In any case, scaphism is not a new torture method, but it was certainly new to me when I researched the topic for this novel. Its actual use is somewhat steeped in ambiguity, but if it was used, it seems to have started with the Persians. They would coat their victims in honey and milk, and leave them between two boats or in a tub-like container to rot. No, literally, to rot. Flies would be attracted to the milk and honey. In the meantime, the victim festered in his own feces and urine. Open sores would eventually fester, maggots would eat the flesh, and the victim would essentially be eaten alive incredibly slowly.
It was disturbing enough that if Garrett was to walk in and see it, it would shatter his mind. In short, it was perfect. Disturbing. But perfect.
One of my favorite elements from Bone Carvers is the messed-up star-crossed lovers Fletcher Brown and Holly Callahan. I love writing about villains with backstories, and these two practically fell onto the page together. Fletcher’s start as an unwitting criminal – a bad guy, but perhaps redeemable – is based off my own discomfort with scenes in movies where characters heads spin and whip around at furious speeds (see: Legion – I know, I know). His visions mark him as one of the universe’s psychics, along with the likes of Sloan and Rhys.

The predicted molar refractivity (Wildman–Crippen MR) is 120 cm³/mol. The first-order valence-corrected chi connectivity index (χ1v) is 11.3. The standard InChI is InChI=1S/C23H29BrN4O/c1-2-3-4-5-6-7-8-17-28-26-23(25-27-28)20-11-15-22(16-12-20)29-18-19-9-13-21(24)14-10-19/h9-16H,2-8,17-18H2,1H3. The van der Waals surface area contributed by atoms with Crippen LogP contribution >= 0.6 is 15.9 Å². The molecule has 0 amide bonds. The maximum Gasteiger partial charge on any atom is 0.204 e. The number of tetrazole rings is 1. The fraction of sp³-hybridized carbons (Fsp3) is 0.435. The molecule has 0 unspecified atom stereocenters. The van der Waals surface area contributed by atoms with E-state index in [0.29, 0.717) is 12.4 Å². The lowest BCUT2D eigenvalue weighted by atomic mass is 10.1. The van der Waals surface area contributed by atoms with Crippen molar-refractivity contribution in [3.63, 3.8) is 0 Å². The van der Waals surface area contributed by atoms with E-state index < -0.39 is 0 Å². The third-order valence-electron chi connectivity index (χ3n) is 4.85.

His journey, and that of Holly’s, is dark and creepy and winds up influencing the end of one of my favorite characters from the series. I don’t generally like audience stand-in characters as a rule, but I’m awfully proud of the way Fletcher Brown turned out.
And then there’s the end of the novel. If you’re reading my series for the first time, pay attention to those last few chapters. There’s something special being built there, something that gets paid off in a big way in later novels. Or I hope you see it that way, anyways.
Yeah. In retrospect, Bone Carvers is a solid entry. It’s not my favorite in the series, but purely from a thriller perspective, I think it has the strongest backbone.
Tomorrow, we talk about Band of Fallen Princes – and how alienating butt sex jokes can be. Stay tuned!